We're unable to sign you in at this time. Please try again in a few minutes.
We were able to sign you in, but your subscription(s) could not be found. Please try again in a few minutes.
There may be a problem with your account. Please contact the AMA Service Center to resolve this issue.
Contact the AMA Service Center:
Telephone: 1 (800) 262-2350 or 1 (312) 670-7827  *   Email: subscriptions@jamanetwork.com
Error Message ......
In This Issue of JAMA Ophthalmology |

Highlights FREE

JAMA Ophthalmol. 2015;133(12):1373. doi:10.1001/jamaophthalmol.2014.3752.
Text Size: A A A
Published online


Few studies have combined an objective measure of vision-related performance (VRP) and subjective measures of vision-related quality of life (VRQoL) with clinically related visual parameters in patients with glaucoma. Ekici and colleagues examine the relationships between clinical visual assessments and both a VRP and 2 self-reported VRQoL measurements in a large, prospective, cohort study setting. Among 161 patients enrolled, the strongest correlation identified was between the Spaeth-Richman Contrast Sensitivity score in the better eye and total Compressed Assessment of Ability Related to Vision (CAARV) score. The CAARV score also correlated with the Pelli-Robson score, visual field (VF) mean deviation, and visual acuity in the better eye. Recognizing that the results were limited by the patient population and apply only within the bounds of the tested cohort, the results suggest that contrast sensitivity tests and VF mean deviation were associated with both objective measures of the ability to act and subjective measurements of VRQoL.

Guggenheim and Williams examine whether myopia was associated with birth order in an earlier generation than studied previously and, if so, whether the association was attenuated after adjusting for education exposure, as predicted by the hypothesis that the education of children with later birth orders is less intense. In a cross-sectional study of 89 120 UK participants, restricting analysis to participants aged 40 to 69 years who had a vision assessment, self-reported white ethnicity, and no history of eye disorders, birth order was associated with myopia. After adjusting for education, the effect sizes were attenuated by approximately 25%. The data suggest that association between birth order and myopia is not due to a new environmental pressure in the last 30 to 40 years.

Wu and colleagues investigate the associations between intakes of carotenoids and age-related macular degeneration (AMD) with cohorts from the Nurses’ Health Study and the Health Professionals Follow-up Study in the United States. Among 63 443 women and 38 603 men, there were 1361 incident intermediate and 1118 advanced AMD cases (primarily neovascular AMD) with a visual acuity of 20/30 or worse by medical record review. Comparing extreme quintiles of predicted plasma lutein/zeaxanthin score, the authors found a risk reduction for advanced AMD of about 40% in both women and men. Predicted plasma carotenoid scores for other carotenoids were associated with a 25% to 35% lower risk of advanced AMD when comparing extreme quintiles. The results suggest higher intake of bioavailable lutein/zeaxanthin is associated with a long-term reduced risk of advanced AMD.

Ladas and colleagues develop a graphical method for displaying intraocular lens (IOL) calculation formulas in 3 dimensions and describe a method that uses the most accurate and current information on IOL formulas, adjustments, and lens design to create one “super surface” and develop an IOL “super formula” on 100 eyes. The super formula localized to the correct portion of the super surface 100% of the time. Other individual formulas deviated from the optimal super formula IOL power values by more than 0.5 D 30% of the time in Hoffer Q, 16% in Holladay I, 22% in Holladay I with Koch adjustment, 48% in Haigis, and 24% in SRK/T. This method will broaden the conceptual understanding of IOL calculations, improve clinical outcomes for patients, and stimulate further progress in IOL formula research.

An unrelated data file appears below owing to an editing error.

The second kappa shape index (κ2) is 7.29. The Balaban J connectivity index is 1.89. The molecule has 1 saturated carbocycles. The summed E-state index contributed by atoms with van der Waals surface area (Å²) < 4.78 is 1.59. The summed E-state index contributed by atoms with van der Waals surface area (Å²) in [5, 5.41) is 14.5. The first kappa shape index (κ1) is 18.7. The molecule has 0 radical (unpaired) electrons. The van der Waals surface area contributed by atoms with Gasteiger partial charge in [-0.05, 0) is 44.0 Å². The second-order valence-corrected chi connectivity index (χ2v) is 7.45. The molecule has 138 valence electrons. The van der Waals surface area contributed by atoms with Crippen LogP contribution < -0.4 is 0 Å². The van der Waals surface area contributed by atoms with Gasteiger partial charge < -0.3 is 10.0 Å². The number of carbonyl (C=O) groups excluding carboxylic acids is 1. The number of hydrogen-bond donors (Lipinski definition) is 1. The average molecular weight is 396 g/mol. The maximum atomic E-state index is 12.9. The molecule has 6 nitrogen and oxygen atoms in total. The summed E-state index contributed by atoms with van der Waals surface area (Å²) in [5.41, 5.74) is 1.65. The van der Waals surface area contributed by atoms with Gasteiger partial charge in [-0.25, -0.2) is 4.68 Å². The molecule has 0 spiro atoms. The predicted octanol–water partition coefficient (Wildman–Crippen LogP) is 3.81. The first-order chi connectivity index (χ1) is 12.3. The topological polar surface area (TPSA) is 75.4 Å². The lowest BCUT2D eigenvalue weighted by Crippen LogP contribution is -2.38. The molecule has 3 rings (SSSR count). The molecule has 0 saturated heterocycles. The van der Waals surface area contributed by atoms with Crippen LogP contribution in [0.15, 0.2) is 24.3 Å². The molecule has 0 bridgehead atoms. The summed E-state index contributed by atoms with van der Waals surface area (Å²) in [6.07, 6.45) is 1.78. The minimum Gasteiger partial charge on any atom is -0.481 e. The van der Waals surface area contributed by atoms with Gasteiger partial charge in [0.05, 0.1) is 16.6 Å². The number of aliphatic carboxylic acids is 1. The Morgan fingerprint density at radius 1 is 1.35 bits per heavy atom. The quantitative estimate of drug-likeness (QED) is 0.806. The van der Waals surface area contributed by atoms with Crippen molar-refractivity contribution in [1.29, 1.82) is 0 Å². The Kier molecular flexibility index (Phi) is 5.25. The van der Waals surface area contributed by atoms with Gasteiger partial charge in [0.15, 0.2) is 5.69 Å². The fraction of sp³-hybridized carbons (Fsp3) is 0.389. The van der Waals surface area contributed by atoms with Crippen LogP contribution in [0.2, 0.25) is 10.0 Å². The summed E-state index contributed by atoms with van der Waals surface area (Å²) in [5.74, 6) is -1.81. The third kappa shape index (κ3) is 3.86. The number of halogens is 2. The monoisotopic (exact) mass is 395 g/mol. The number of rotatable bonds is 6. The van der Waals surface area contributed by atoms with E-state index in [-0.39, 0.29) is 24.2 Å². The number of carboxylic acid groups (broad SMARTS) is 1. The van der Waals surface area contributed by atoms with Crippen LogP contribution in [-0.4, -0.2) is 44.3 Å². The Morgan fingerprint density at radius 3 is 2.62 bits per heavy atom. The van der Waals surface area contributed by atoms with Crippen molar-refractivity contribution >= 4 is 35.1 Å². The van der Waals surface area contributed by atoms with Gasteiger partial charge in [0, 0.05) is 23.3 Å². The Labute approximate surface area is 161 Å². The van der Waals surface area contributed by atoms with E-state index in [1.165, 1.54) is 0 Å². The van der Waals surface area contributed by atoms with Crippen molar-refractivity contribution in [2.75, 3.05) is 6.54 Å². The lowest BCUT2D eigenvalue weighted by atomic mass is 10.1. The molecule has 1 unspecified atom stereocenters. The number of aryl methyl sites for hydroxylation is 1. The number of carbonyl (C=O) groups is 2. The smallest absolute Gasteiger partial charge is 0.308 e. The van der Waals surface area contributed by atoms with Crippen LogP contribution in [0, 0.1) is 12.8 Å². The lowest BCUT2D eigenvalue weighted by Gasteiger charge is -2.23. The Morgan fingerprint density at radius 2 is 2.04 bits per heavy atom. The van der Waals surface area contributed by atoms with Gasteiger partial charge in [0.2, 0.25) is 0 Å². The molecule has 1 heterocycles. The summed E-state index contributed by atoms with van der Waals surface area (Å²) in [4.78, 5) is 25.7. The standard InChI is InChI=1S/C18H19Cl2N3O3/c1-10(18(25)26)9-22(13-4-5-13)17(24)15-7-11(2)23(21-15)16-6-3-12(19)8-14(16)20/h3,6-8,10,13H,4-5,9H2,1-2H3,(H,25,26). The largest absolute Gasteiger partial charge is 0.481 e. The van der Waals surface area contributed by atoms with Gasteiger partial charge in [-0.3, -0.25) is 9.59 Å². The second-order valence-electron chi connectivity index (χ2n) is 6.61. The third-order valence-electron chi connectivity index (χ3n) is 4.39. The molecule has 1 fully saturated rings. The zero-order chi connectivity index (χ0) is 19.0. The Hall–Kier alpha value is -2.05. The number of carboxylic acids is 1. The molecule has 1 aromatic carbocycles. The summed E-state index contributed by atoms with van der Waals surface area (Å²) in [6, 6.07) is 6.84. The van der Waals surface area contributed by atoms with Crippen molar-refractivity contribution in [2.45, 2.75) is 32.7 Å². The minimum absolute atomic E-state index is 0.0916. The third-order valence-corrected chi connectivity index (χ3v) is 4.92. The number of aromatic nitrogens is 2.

Also Meets CME requirements for:
Browse CME for all U.S. States
Accreditation Information
The American Medical Association is accredited by the Accreditation Council for Continuing Medical Education to provide continuing medical education for physicians. The AMA designates this journal-based CME activity for a maximum of 1 AMA PRA Category 1 CreditTM per course. Physicians should claim only the credit commensurate with the extent of their participation in the activity. Physicians who complete the CME course and score at least 80% correct on the quiz are eligible for AMA PRA Category 1 CreditTM.
Note: You must get at least of the answers correct to pass this quiz.
Please click the checkbox indicating that you have read the full article in order to submit your answers.
Your answers have been saved for later.
You have not filled in all the answers to complete this quiz
The following questions were not answered:
Sorry, you have unsuccessfully completed this CME quiz with a score of
The following questions were not answered correctly:
Commitment to Change (optional):
Indicate what change(s) you will implement in your practice, if any, based on this CME course.
Your quiz results:
The filled radio buttons indicate your responses. The preferred responses are highlighted
For CME Course: A Proposed Model for Initial Assessment and Management of Acute Heart Failure Syndromes
Indicate what changes(s) you will implement in your practice, if any, based on this CME course.


Some tools below are only available to our subscribers or users with an online account.

0 Citations

Related Content

Customize your page view by dragging & repositioning the boxes below.